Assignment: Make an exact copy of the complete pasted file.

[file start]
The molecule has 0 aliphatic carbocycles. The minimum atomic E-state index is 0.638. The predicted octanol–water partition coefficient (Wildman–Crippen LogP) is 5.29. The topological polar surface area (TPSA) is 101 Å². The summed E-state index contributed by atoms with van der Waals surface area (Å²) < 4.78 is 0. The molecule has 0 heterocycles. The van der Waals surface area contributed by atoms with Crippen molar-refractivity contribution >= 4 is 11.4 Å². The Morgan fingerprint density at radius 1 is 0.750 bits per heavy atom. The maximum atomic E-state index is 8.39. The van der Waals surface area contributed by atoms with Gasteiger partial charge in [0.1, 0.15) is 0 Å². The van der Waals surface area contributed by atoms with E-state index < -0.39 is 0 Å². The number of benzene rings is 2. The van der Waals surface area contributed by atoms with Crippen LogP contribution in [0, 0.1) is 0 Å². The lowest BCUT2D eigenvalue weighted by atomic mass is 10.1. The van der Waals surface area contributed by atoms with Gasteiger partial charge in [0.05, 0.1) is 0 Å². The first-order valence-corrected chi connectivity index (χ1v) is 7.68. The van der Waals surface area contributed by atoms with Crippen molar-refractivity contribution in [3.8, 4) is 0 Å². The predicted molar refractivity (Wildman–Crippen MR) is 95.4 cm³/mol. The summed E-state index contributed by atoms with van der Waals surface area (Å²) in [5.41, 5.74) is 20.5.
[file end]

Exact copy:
The molecule has 0 aliphatic carbocycles. The minimum atomic E-state index is 0.638. The predicted octanol–water partition coefficient (Wildman–Crippen LogP) is 5.29. The topological polar surface area (TPSA) is 101 Å². The summed E-state index contributed by atoms with van der Waals surface area (Å²) < 4.78 is 0. The molecule has 0 heterocycles. The van der Waals surface area contributed by atoms with Crippen molar-refractivity contribution >= 4 is 11.4 Å². The Morgan fingerprint density at radius 1 is 0.750 bits per heavy atom. The maximum atomic E-state index is 8.39. The van der Waals surface area contributed by atoms with Gasteiger partial charge in [0.1, 0.15) is 0 Å². The van der Waals surface area contributed by atoms with E-state index < -0.39 is 0 Å². The number of benzene rings is 2. The van der Waals surface area contributed by atoms with Crippen LogP contribution in [0, 0.1) is 0 Å². The lowest BCUT2D eigenvalue weighted by atomic mass is 10.1. The van der Waals surface area contributed by atoms with Gasteiger partial charge in [0.05, 0.1) is 0 Å². The first-order valence-corrected chi connectivity index (χ1v) is 7.68. The van der Waals surface area contributed by atoms with Crippen molar-refractivity contribution in [3.8, 4) is 0 Å². The predicted molar refractivity (Wildman–Crippen MR) is 95.4 cm³/mol. The summed E-state index contributed by atoms with van der Waals surface area (Å²) in [5.41, 5.74) is 20.5.